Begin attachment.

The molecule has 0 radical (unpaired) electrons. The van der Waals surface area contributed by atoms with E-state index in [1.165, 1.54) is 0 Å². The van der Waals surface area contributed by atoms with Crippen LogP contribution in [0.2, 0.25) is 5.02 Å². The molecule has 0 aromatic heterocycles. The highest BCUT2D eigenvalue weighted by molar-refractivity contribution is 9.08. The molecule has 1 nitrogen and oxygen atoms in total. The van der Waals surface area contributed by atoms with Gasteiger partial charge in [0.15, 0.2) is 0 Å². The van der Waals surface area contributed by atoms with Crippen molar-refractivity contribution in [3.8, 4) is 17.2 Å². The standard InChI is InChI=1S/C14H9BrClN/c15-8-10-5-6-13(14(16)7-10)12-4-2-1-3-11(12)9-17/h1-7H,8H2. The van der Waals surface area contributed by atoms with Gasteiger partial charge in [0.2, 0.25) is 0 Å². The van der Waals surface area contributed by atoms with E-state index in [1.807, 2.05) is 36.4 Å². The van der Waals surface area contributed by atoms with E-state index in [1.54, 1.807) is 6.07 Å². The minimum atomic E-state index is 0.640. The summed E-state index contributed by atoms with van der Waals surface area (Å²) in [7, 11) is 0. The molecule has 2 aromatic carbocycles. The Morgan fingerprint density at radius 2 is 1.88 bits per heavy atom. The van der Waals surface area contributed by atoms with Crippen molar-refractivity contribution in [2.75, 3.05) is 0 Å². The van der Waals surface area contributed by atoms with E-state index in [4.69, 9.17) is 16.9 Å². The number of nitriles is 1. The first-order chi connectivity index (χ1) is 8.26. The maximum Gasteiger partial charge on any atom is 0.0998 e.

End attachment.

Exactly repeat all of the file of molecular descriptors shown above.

The molecule has 0 radical (unpaired) electrons. The van der Waals surface area contributed by atoms with E-state index in [1.165, 1.54) is 0 Å². The van der Waals surface area contributed by atoms with Crippen LogP contribution in [0.2, 0.25) is 5.02 Å². The molecule has 0 aromatic heterocycles. The highest BCUT2D eigenvalue weighted by molar-refractivity contribution is 9.08. The molecule has 1 nitrogen and oxygen atoms in total. The van der Waals surface area contributed by atoms with Gasteiger partial charge in [0.15, 0.2) is 0 Å². The van der Waals surface area contributed by atoms with Crippen molar-refractivity contribution in [3.8, 4) is 17.2 Å². The standard InChI is InChI=1S/C14H9BrClN/c15-8-10-5-6-13(14(16)7-10)12-4-2-1-3-11(12)9-17/h1-7H,8H2. The van der Waals surface area contributed by atoms with Gasteiger partial charge in [0.2, 0.25) is 0 Å². The van der Waals surface area contributed by atoms with E-state index in [1.807, 2.05) is 36.4 Å². The van der Waals surface area contributed by atoms with E-state index in [1.54, 1.807) is 6.07 Å². The minimum atomic E-state index is 0.640. The summed E-state index contributed by atoms with van der Waals surface area (Å²) in [7, 11) is 0. The molecule has 2 aromatic carbocycles. The Morgan fingerprint density at radius 2 is 1.88 bits per heavy atom. The van der Waals surface area contributed by atoms with Crippen molar-refractivity contribution in [2.75, 3.05) is 0 Å². The van der Waals surface area contributed by atoms with E-state index in [4.69, 9.17) is 16.9 Å². The number of nitriles is 1. The first-order chi connectivity index (χ1) is 8.26. The maximum Gasteiger partial charge on any atom is 0.0998 e.